(14.) QCEW tabulations may inconsistently include the exercising of some ISOs as wages and salaries. As noted above, BEA assumes that the gain from the exercise of NSOs is included in the wage and salary tabulations. A BLS survey of states on the composition of QCEW wages supports this assumption; most states responded that the exercising of NSOs is considered a part of wages and salaries in their UI contribution reports. However, some states also included the exercising of ISOs as wages and salaries. While the preferred treatment of stock options would include ISOs, the current treatment in the NIPAs does not; their inclusion by some states would impact the accuracy of the NIPA measures as currently defined. Another issue is how companies actually report this information. A state may list the exercising of ISOs as part of wages and salaries, but firms may not report them as wages and salaries for UI purposes, because they do not have to do so for income tax reporting.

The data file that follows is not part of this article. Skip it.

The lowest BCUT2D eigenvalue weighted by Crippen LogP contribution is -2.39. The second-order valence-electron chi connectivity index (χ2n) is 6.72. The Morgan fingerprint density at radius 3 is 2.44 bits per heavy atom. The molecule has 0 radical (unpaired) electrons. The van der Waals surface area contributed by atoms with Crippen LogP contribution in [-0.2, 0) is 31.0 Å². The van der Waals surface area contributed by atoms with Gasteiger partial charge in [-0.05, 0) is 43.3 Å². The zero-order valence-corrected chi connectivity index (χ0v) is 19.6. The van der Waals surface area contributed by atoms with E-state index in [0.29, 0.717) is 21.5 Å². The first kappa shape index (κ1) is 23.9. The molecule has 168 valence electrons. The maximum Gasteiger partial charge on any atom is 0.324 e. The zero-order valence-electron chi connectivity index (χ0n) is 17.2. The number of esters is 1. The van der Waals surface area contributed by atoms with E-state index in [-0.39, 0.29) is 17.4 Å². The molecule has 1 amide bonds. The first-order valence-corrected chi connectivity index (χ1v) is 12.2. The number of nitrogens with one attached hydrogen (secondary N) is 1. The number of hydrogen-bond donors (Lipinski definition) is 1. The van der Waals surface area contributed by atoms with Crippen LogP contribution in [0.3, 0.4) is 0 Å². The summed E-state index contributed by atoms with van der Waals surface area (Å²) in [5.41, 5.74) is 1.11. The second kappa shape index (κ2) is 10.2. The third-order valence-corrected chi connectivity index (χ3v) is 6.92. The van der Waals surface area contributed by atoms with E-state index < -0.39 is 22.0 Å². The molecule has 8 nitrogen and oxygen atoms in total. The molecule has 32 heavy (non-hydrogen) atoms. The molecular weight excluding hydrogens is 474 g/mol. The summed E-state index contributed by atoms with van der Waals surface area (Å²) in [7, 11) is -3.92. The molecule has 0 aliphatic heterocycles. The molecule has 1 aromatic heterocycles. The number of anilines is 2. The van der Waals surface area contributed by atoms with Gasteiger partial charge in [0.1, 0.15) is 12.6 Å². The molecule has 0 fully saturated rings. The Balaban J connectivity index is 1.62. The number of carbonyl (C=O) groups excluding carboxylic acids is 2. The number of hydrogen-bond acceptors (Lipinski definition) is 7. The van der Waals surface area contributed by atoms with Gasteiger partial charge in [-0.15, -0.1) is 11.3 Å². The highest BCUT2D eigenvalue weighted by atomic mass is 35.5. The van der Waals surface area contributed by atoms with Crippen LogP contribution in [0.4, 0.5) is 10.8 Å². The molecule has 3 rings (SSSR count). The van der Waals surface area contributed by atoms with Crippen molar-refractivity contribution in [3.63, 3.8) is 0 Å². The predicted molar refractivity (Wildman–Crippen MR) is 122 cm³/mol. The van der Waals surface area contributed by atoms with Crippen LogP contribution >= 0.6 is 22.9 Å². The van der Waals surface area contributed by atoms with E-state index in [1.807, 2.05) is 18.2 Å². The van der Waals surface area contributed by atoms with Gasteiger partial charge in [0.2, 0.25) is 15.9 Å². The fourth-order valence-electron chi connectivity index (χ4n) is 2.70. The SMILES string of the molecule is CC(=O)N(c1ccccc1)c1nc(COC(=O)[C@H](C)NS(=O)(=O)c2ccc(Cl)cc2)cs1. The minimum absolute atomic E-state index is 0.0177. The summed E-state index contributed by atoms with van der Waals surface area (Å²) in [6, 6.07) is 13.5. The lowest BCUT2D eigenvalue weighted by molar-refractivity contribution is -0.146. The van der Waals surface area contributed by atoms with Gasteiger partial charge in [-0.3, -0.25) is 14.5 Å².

Chart 2. Difference Between Initial CES-Based
Wages and Later QCEW-Based Wages

Billions of dollars

2005 (-0.1%) (-0.7%) (0.4%) (-0.8%)
2006 (1.3%) (-1.8%) (-0.4%) (0.5%)
2007 (-0.3%)

Note: The numbers in parentheses represent the revision as a
percentage of the previously published estimate.

U.S. Bureau of Economic Analysis

Note: Table made from bar graph.
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Title Annotation:BEA BRIEFING
Author:Moylan, Carol E.
Publication:Survey of Current Business
Geographic Code:1USA
Date:Feb 1, 2008
Previous Article:GDP and the economy: advance estimates for the fourth quarter of 2007.
Next Article:The reliability of the GDP and GDI estimates.